Champagne’s is an institution, with fuzzy red velvet fer-de-lance wallpaper, decades of congealed tobacco smoke, and shot glasses for light fixtures over the bar. At one time, this place was a hangout of mobsters, but as the Boulevard Mall across the street decayed, so did Champagne’s fortunes. But it’s still a favorite of the drinking cognoscenti. The juke box leans heavily on classic country, lounge and pop from the 1950s and 1960s. The liquor and beer is cheap, but don’t walk in here asking for the latest in New York City gourmet mixology. This is a dive bar. Also, one of the absolute best karaoke selections in the world tucked into the back bar area Thursdays and weekends. 3557 S. Maryland Parkway, (702) 737-1699

The Dive Bar

Angie Divebar

This is kind of a dive bar, well, it IS a dive bar, but it’s also a punk-rock-music bar. And there’s nothing wrong with that. You can also find some country playing in this dark hideaway at Flamingo and Maryland, so it’s. All. Right. Cheap beer and whatnot too. Attractive tattooed bartenders, pool and did I mention that the music is VERY LOUD? Dive Bar is close to the university, but this isn’t a student hangout. Or if they do hang out, they’re keeping it on the down low. The bathrooms, however, need to be investigated by the World Health Organization, but hey, as long as you don’t touch anything – sorry girls! – you should be fine. Probably. 4110 S. Maryland Parkway, (702) 586-3483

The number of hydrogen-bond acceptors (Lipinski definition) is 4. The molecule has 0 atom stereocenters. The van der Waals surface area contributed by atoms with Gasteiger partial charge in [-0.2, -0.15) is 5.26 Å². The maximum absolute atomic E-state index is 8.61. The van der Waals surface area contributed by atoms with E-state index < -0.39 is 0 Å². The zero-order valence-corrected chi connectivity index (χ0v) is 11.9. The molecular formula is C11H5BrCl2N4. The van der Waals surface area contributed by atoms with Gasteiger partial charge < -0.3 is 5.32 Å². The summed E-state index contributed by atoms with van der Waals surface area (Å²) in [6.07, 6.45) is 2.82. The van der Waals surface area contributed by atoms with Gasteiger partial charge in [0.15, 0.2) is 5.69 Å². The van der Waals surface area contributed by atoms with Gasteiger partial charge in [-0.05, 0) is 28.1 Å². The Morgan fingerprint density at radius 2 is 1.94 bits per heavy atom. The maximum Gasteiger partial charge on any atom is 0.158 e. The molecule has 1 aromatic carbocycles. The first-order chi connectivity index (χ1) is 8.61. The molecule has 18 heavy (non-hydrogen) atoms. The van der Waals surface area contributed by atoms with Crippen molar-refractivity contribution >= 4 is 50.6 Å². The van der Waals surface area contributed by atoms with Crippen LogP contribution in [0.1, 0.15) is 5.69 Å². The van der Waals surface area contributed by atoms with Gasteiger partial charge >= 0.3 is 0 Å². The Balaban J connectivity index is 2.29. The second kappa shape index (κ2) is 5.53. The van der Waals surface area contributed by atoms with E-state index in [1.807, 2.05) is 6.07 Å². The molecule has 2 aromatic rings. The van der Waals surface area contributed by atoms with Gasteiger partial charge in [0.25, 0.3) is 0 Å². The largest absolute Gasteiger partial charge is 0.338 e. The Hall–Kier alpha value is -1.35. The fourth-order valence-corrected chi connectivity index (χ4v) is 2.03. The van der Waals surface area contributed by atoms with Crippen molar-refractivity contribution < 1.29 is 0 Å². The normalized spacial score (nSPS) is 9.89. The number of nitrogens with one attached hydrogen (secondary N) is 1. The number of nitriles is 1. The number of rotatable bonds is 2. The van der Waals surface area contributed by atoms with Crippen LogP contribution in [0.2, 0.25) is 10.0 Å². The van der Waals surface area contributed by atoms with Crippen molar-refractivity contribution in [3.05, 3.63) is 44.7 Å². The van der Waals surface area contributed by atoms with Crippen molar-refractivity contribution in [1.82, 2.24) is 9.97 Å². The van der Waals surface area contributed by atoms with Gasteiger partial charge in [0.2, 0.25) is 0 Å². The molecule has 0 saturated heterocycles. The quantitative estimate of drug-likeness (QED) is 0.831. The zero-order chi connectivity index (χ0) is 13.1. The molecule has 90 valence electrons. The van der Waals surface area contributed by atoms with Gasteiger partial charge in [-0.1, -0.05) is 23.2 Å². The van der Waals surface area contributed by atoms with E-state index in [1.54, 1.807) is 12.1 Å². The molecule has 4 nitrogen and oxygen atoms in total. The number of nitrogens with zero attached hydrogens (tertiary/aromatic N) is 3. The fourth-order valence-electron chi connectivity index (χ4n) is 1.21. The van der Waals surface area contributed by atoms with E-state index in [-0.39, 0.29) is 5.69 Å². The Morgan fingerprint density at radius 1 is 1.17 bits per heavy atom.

The Office Bar
Catty-corner from the Double Down and ensconced in the heart of the gay-friendly Fruit Loop, the Office is neither gay nor punk rock. It is just a bar. With a pool table, a junky old juke box with fortunately out-of-date songs, and a bar. While most dive bars cleave to a clientele of locals, this bar is a (long, drunken) walk from the Strip and airport-proximal rentals to welcome anybody, with any name. Your reporter met a very attractive Serbian hooker there once; our relationship would have blossomed except for her horribly racist attitudes towards Bosnians, Croatians, Gypsies, blacks, Asians, Muslims and Roman Catholics. 4608 Paradise Road, (702) 737-7756